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A new exit strategy
Author: Paul Garvey

The Deal Magazine – The Australian Newspaper, 15 June 2018

The damning allegations levelled at some of the biggest names in the financial services sector during the banking royal commission have complicated life for the broader financial planning industry in more ways than one.

Beyond the broader reputational hit to the sector and the increased challenge of building trust with clients, the scandals have exacerbated the longstanding conundrum facing smaller independent financial planners weighing up retirement.

Financial planners have typically had few exit options, with business owners normally looking to sell out to banks or larger corporates. But according to Gilkison Investments managing director Dean Gilkison, even before recent events at the royal commission, selling to the big boys was an exit option unpalatable for many.

Vending a business into the majors typically meant saying goodbye to a legacy built up over many years. The brands disappear, Gilkison says, as do the philosophies and values that characterise a firm.

Gilkison is now leading an effort to create an alternative exit path. He has established Broadleaf Group with the specific aim of delivering an exit to smaller independent advisory firms while also preserving the legacies of the old businesses.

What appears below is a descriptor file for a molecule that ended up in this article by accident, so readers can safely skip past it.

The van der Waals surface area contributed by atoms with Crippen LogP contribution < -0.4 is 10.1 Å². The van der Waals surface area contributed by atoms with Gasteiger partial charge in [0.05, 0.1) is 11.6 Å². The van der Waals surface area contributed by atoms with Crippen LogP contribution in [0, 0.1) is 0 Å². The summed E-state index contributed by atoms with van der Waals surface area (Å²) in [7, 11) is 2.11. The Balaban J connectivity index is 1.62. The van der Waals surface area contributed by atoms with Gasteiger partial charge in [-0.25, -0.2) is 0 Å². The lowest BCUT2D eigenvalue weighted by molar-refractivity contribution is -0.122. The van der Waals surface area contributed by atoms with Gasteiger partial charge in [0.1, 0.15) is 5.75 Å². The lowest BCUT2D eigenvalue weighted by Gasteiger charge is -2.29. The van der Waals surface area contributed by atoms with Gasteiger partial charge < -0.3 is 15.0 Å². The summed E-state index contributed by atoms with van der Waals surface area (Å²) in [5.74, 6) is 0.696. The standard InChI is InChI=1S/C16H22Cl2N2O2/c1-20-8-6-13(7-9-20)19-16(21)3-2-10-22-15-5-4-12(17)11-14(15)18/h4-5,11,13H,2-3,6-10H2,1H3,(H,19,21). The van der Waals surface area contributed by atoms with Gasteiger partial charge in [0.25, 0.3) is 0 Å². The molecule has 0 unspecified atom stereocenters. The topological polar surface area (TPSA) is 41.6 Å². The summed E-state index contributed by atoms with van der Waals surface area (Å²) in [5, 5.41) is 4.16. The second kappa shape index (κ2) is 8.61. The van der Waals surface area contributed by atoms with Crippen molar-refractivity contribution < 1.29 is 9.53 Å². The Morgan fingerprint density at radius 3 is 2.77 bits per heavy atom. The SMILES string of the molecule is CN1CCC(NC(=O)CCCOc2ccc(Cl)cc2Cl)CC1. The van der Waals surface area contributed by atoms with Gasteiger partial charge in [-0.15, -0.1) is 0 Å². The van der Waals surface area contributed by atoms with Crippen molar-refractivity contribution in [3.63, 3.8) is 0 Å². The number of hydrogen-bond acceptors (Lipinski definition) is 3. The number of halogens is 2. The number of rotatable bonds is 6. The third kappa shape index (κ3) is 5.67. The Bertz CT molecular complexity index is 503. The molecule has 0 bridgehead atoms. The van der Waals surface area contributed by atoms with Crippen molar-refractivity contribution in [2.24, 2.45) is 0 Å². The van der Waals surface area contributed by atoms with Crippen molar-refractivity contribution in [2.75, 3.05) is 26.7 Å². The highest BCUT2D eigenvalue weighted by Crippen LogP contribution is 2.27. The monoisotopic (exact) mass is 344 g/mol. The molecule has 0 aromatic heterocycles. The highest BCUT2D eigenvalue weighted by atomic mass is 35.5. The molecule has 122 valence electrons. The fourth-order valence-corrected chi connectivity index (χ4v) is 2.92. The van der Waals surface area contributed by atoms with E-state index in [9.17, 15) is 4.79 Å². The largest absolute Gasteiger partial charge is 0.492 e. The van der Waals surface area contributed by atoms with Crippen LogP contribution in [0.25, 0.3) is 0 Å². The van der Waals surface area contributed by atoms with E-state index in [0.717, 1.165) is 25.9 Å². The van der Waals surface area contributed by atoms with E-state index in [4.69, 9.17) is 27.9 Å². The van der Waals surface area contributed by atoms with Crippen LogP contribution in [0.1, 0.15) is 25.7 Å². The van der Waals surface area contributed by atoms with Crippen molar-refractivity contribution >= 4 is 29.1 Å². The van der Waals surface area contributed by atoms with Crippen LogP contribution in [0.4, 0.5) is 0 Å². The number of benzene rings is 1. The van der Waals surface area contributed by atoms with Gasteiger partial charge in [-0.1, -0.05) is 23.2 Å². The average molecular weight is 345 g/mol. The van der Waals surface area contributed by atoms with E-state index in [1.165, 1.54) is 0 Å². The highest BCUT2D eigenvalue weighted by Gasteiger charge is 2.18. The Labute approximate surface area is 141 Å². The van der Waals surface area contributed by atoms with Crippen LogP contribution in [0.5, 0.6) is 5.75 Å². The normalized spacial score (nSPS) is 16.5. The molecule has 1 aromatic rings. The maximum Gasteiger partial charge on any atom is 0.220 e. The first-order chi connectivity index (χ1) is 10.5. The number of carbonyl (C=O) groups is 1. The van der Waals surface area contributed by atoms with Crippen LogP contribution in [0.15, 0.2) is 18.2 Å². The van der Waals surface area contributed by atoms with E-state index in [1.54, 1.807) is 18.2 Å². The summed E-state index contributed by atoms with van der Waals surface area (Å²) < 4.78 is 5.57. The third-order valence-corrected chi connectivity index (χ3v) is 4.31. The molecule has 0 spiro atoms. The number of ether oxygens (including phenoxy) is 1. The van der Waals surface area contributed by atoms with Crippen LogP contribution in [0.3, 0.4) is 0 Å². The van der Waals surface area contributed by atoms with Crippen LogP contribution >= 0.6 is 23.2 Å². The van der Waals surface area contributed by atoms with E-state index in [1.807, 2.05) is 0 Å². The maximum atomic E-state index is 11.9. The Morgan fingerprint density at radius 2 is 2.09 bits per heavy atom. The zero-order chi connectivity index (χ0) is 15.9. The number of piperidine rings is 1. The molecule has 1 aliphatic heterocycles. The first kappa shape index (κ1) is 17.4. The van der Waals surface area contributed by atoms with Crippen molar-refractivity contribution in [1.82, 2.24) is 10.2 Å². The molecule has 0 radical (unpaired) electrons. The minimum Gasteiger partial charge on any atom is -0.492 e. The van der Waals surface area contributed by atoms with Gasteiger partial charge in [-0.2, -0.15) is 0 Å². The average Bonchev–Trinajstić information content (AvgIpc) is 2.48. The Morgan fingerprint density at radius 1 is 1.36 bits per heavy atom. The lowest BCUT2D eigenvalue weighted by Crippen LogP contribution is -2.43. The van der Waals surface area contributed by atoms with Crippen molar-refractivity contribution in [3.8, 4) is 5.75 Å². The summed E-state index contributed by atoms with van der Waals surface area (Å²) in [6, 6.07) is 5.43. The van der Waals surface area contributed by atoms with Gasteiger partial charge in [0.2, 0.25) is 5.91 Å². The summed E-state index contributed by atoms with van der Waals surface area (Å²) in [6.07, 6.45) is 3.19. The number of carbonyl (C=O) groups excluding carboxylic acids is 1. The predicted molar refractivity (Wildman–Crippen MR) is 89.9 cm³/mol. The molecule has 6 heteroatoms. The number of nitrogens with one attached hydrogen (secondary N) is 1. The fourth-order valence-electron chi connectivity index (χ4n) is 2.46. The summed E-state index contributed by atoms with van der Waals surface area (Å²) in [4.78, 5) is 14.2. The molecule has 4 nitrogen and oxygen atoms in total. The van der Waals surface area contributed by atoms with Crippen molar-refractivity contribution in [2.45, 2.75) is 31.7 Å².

The Broadleaf model focuses on acquiring financial advisory firms with aligned values, and helps facilitate the transition from the incumbent owners to younger advisers who don’t yet have the capital to buy out their bosses.

‘Many financial advisers have built up relationships with their clients that span decades’

Broadleaf also aims to differentiate itself from the majors by allowing the existing owners to decide whether to stay involved after their exit as either directors or mentors. That option holds a lot of appeal to business owners not yet ready to completely exit the workforce, or who fear that full retirement means death.

The model also aims to deliver the firm’s employees a path towards significant ownership, an option that often disappears when firms are sold to bigger players.

Gilkison says the idea for Broadleaf was inspired by the all-too-many peers who had come to regret the way they exited their companies.

“We’ve watched great colleagues of ours in the industry go through this struggle, and we’ve seen great employees locked out of any material participation of ownership in the business they’re working in,” he says.

While the reputation of financial advisers has taken a battering, Gilkison says most in the industry are genuinely concerned about the future of their clients. Many have built up relationships with their clients that span decades. Gilkison says the Broadleaf model offers to provide peace of mind to exiting owners that they will still be able to keep an eye out for their old clients’ interests.

It’s a model he and fellow Broadleaf director Richard Hernan are starting to roll out in their home town of Perth, and that they ultimately plan to take national. The firm’s first acquisition is due to settle in July, with another three already in the pipeline.

Hernan says while the business idea was in train before the royal commission began, the negative publicity from the commission had actually proved helpful.

“In our conversations with people we used to have to explain why they wouldn’t want their business to go to the big banks or AMP,” he said. “Now we don’t. They just have to pick up a newspaper.”